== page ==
The Planck time is an incredibly small interval of time that emerges naturally from a few basic quantities in theoretical physics. When it was discovered by Max Planck at the end of the 19th century, it seemed to be no more than a scientific curiosity. But today it plays a tantalizing role in our understanding of the Big Bang and the search for a theory of quantum gravity.
Here’s a summary of everything we know about the Planck time: where it came from, what it is, and what it might reveal about the way the universe works.
Related: How does time work?
Planck time definition
The Planck time was first described in a scientific paper written by Planck in 1899, in a section called “Natural Measurement Units” (the paper, in German, can be found at the Biodiversity Heritage Library (opens in new tab)). In everyday use, measurement units are no big deal. We use whatever is convenient – ounces or tons for mass, miles or inches for distance, minutes or days for time. Scientists tend to use SI units (opens in new tab) of kilograms, meters and seconds, because they simplify complex calculations – but only up to a point. The math can still get tortuously complicated.
In Newton’s equation for the force of gravity, for example, the gravitational constant G has brain-twisting units of “cubic meters per kilogram per second squared,” according to Swinburne University (opens in new tab). In these units, G – which is one of the most fundamental numbers in the universe – has the arbitrary-looking value of 0.0000000000667. Planck wanted to find a more “natural” set of units in which G, and similar fundamental constants, are exactly equal to 1.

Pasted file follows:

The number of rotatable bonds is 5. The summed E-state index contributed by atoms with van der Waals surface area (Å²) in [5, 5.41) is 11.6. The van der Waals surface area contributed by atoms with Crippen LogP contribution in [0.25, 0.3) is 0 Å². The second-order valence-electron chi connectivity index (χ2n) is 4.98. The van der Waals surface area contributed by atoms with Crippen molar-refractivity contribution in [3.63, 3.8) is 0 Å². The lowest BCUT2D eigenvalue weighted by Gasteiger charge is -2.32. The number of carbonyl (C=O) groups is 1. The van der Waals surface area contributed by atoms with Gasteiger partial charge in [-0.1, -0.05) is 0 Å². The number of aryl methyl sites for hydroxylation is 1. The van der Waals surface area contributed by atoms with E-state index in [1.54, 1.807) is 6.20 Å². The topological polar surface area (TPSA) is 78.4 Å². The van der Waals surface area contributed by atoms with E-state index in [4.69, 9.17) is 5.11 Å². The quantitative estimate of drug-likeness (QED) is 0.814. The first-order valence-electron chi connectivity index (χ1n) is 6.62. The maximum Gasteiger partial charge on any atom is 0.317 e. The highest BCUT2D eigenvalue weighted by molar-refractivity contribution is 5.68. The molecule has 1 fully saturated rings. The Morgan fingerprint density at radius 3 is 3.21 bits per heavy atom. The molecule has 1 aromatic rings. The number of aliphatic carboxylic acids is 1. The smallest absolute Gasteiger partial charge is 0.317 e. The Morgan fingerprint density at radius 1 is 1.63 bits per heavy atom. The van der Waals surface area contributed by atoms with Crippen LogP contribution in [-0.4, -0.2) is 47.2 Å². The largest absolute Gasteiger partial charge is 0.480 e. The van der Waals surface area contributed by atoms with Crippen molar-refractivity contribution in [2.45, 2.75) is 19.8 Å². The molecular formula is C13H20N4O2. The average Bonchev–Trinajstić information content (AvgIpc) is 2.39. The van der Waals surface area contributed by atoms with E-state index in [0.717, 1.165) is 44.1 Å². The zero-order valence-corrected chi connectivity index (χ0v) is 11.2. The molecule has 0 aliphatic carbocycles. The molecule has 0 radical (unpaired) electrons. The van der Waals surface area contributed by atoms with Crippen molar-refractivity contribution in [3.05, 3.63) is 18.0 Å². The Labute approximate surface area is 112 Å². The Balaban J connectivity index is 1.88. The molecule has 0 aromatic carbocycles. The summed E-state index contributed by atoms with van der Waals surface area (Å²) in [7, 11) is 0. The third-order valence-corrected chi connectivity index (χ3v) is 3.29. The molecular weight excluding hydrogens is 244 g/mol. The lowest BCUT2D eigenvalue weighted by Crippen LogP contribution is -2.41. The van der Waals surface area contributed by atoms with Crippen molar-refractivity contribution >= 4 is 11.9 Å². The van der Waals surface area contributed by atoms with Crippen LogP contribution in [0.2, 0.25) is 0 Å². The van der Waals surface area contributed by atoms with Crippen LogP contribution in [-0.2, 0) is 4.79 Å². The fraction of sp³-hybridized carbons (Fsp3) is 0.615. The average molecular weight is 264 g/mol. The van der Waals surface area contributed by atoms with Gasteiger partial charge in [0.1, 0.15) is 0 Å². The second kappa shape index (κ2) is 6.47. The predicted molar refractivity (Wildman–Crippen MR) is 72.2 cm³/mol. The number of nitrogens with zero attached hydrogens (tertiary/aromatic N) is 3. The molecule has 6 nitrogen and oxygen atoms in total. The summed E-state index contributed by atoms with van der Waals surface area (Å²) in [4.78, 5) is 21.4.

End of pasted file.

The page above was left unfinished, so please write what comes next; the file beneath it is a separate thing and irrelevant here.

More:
Related: What is a light-year?
Max Planck may not be a household name, but he gave the world a household phrase: quantum theory. According to the European Space Agency (opens in new tab), which named its Planck spacecraft after him, the breakthrough came in 1900 when he discovered that energy can only be transmitted in small packets of prescribed size, which he termed “quanta.” This was decades before the likes of Werner Heisenberg and Erwin Schrödinger discovered all the quantum weirdness we’re familiar with today, but none of that would have been possible if Planck hadn’t paved the way first. As such, he’s rightly described as the father of quantum physics (opens in new tab).
The second parameter Planck chose was the speed of light c, in meters per second. This was known to be an important constant even in 1899, despite the fact that Einstein’s theory of relativity, with which it’s closely associated, still lay several years in the future. The third parameter was a brand-new constant Planck himself had just discovered, now known simply as Planck’s constant. Usually represented by the letter h, it’s the ratio of a photon's energy to its frequency, with units of kilograms multiplied square meters per second.
Taking these three constants as his starting point, Planck was able to find a new set of measurement units in which they’re all precisely equal to one. These basic units are referred to as the Planck mass, Planck length and Planck time. Our particular interest here is in the last of these, but there’s a close relationship between the last two: the Planck length is equal to the Planck time multiplied by the speed of light.
The Planck time equation
Planck time in seconds
The U.S. National Institute for Standards and Technology (opens in new tab) gives the value of the Planck time as 5.391247 × 10^-44 seconds. In other sources, including Planck’s original paper, you may find a slightly bigger value around 1.35 × 10^-43 seconds. As explained on Eric Weisstein’s World of Physics (opens in new tab) site, this is due to the use of two different versions of Planck’s constant. The larger value uses Planck’s original quantity, h, while the smaller, more common value uses a parameter called h-bar, which is h divided by 2 pi.